5. Tillage is needed to have a good seedbed.
“That may be true sometimes, but not always,” Zimmerman noted. “While with corn it’s more important to have a good seedbed, full-width tillage may not be necessarily necessary.
“So, I would encourage you to look into doing more no-till, strip-till. The benefits are fantastic, there are many, and they can’t be duplicated by tillage.
“Tillage is a great short-term solution for a few things and sometimes tillage is a good thing, whether it’s to reset your soil or incorporate your fertilizer, things like that, but I would caution you to not do more tillage than is necessary.”
He said tillage is basically “like Red Bull on the soil microbes.”
“When tillage is used in April, May, June with a soil finisher or field cultivator, there’s a huge spike in microbial activity,” he said.
“In turn, that’s going to make your nutrients more available as biology makes nutrients more available. That’s where you would see where you had a yield bump from tillage.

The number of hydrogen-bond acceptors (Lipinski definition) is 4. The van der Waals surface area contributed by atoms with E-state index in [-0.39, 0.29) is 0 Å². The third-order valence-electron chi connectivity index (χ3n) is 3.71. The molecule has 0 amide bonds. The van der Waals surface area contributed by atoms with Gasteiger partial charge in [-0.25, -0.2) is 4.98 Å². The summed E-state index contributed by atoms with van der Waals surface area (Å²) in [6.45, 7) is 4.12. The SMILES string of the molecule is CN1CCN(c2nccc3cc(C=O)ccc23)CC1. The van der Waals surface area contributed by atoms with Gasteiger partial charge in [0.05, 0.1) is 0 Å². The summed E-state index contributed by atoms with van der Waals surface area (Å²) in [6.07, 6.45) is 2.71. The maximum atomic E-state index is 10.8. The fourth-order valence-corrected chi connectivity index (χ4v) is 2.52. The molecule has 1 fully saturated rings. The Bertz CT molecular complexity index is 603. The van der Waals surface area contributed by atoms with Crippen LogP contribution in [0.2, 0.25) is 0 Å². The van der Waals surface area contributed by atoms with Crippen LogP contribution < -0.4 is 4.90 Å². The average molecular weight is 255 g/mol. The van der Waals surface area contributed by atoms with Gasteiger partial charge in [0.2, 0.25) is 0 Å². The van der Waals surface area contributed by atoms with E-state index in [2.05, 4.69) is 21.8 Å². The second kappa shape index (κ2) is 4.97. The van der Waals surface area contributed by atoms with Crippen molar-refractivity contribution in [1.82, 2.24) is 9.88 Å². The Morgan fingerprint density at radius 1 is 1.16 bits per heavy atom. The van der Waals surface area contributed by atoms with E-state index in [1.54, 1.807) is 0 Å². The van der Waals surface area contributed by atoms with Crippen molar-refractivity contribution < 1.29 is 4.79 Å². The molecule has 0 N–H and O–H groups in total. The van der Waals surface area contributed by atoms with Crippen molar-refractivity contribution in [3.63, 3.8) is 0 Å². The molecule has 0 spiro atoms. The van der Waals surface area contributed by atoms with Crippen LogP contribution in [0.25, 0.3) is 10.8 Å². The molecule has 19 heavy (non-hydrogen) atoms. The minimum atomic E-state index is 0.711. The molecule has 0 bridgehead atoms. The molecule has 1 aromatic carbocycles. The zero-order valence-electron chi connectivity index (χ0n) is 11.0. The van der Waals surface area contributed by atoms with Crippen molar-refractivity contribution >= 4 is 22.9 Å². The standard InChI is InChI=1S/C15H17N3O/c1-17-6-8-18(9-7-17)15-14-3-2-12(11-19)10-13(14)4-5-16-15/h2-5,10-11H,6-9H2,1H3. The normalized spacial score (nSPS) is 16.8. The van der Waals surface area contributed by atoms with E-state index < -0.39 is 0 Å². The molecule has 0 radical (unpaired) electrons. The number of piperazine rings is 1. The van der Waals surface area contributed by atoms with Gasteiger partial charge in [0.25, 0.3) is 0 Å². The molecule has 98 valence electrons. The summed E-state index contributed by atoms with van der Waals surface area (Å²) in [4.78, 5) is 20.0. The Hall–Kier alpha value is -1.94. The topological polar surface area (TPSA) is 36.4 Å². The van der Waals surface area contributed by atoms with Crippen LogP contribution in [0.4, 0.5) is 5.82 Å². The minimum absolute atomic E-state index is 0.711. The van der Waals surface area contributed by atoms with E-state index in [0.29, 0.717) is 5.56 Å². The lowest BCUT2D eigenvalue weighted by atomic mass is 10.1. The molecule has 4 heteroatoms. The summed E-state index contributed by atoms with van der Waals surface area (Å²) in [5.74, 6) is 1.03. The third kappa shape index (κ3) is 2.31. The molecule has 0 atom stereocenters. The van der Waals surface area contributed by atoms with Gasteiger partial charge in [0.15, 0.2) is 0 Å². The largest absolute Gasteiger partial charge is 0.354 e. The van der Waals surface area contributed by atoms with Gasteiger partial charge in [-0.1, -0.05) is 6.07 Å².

“It’s thought that tillage produces higher yields than no-till and sometimes it can, but there’s also high yields produced in no-till as we saw in 2022.
“However, while the tillage causes a spike in the microbial activity, there’s a more controlled and even distribution of soil respiration in a no-till system which tell us that the microbial activity is more regulated, more even, more stable throughout the whole year.
“No-till and cover crops are a tool in the toolbox to help conserve moisture, protect the soil. It’s great for weed control for a couple of different reasons.